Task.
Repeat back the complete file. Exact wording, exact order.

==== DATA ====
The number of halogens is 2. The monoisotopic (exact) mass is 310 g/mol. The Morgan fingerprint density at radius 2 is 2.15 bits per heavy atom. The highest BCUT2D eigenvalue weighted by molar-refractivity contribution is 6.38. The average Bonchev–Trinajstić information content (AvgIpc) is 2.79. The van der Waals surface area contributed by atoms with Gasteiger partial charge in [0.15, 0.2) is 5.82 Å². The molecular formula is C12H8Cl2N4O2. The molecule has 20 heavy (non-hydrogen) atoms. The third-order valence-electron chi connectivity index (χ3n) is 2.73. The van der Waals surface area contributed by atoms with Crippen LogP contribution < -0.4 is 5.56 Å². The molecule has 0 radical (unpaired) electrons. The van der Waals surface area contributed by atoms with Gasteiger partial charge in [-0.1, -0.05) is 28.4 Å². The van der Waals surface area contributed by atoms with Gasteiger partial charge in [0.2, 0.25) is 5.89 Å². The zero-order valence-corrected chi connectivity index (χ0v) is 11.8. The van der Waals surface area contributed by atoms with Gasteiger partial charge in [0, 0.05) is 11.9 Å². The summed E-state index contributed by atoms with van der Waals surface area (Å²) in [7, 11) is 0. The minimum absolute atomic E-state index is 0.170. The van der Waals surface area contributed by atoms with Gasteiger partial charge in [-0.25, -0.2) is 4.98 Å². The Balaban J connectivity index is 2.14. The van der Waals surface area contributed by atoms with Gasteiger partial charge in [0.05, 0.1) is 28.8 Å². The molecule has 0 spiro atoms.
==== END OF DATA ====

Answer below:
The number of halogens is 2. The monoisotopic (exact) mass is 310 g/mol. The Morgan fingerprint density at radius 2 is 2.15 bits per heavy atom. The highest BCUT2D eigenvalue weighted by molar-refractivity contribution is 6.38. The average Bonchev–Trinajstić information content (AvgIpc) is 2.79. The van der Waals surface area contributed by atoms with Gasteiger partial charge in [0.15, 0.2) is 5.82 Å². The molecular formula is C12H8Cl2N4O2. The molecule has 20 heavy (non-hydrogen) atoms. The third-order valence-electron chi connectivity index (χ3n) is 2.73. The van der Waals surface area contributed by atoms with Crippen LogP contribution < -0.4 is 5.56 Å². The molecule has 0 radical (unpaired) electrons. The van der Waals surface area contributed by atoms with Gasteiger partial charge in [-0.1, -0.05) is 28.4 Å². The van der Waals surface area contributed by atoms with Gasteiger partial charge in [0.2, 0.25) is 5.89 Å². The zero-order valence-corrected chi connectivity index (χ0v) is 11.8. The van der Waals surface area contributed by atoms with Gasteiger partial charge in [0, 0.05) is 11.9 Å². The summed E-state index contributed by atoms with van der Waals surface area (Å²) in [7, 11) is 0. The minimum absolute atomic E-state index is 0.170. The van der Waals surface area contributed by atoms with Gasteiger partial charge in [-0.25, -0.2) is 4.98 Å². The Balaban J connectivity index is 2.14. The van der Waals surface area contributed by atoms with Gasteiger partial charge in [0.05, 0.1) is 28.8 Å². The molecule has 0 spiro atoms.